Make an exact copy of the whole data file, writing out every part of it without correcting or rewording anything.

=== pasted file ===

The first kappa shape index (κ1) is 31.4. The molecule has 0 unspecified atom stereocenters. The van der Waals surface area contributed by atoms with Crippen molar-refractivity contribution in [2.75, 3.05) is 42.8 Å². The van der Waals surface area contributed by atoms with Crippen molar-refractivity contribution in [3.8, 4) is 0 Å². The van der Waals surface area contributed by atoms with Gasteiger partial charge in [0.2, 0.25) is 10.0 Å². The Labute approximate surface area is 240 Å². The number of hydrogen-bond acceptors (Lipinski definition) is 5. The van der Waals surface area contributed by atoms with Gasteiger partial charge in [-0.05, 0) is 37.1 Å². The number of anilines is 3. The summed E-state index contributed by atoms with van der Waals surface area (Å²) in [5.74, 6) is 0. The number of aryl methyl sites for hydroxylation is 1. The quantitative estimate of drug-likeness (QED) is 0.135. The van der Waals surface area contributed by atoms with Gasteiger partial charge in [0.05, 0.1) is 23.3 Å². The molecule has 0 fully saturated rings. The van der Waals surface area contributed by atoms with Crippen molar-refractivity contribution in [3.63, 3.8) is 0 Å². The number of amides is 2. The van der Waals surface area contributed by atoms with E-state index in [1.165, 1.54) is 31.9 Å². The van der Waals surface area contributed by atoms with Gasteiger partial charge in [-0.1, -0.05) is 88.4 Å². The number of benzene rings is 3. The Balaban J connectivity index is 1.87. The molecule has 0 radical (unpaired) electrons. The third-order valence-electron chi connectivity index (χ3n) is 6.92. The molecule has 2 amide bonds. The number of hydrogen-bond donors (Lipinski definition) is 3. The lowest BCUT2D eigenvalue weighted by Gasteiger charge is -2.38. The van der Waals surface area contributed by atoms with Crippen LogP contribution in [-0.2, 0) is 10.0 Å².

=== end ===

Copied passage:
The first kappa shape index (κ1) is 31.4. The molecule has 0 unspecified atom stereocenters. The van der Waals surface area contributed by atoms with Crippen molar-refractivity contribution in [2.75, 3.05) is 42.8 Å². The van der Waals surface area contributed by atoms with Crippen molar-refractivity contribution in [3.8, 4) is 0 Å². The van der Waals surface area contributed by atoms with Gasteiger partial charge in [0.2, 0.25) is 10.0 Å². The Labute approximate surface area is 240 Å². The number of hydrogen-bond acceptors (Lipinski definition) is 5. The van der Waals surface area contributed by atoms with Gasteiger partial charge in [-0.05, 0) is 37.1 Å². The number of anilines is 3. The summed E-state index contributed by atoms with van der Waals surface area (Å²) in [5.74, 6) is 0. The number of aryl methyl sites for hydroxylation is 1. The quantitative estimate of drug-likeness (QED) is 0.135. The van der Waals surface area contributed by atoms with Gasteiger partial charge in [0.05, 0.1) is 23.3 Å². The molecule has 0 fully saturated rings. The van der Waals surface area contributed by atoms with Crippen molar-refractivity contribution in [3.63, 3.8) is 0 Å². The number of amides is 2. The van der Waals surface area contributed by atoms with E-state index in [1.165, 1.54) is 31.9 Å². The van der Waals surface area contributed by atoms with Gasteiger partial charge in [-0.1, -0.05) is 88.4 Å². The number of benzene rings is 3. The Balaban J connectivity index is 1.87. The molecule has 0 radical (unpaired) electrons. The third-order valence-electron chi connectivity index (χ3n) is 6.92. The molecule has 2 amide bonds. The number of hydrogen-bond donors (Lipinski definition) is 3. The lowest BCUT2D eigenvalue weighted by Gasteiger charge is -2.38. The van der Waals surface area contributed by atoms with Crippen LogP contribution in [-0.2, 0) is 10.0 Å².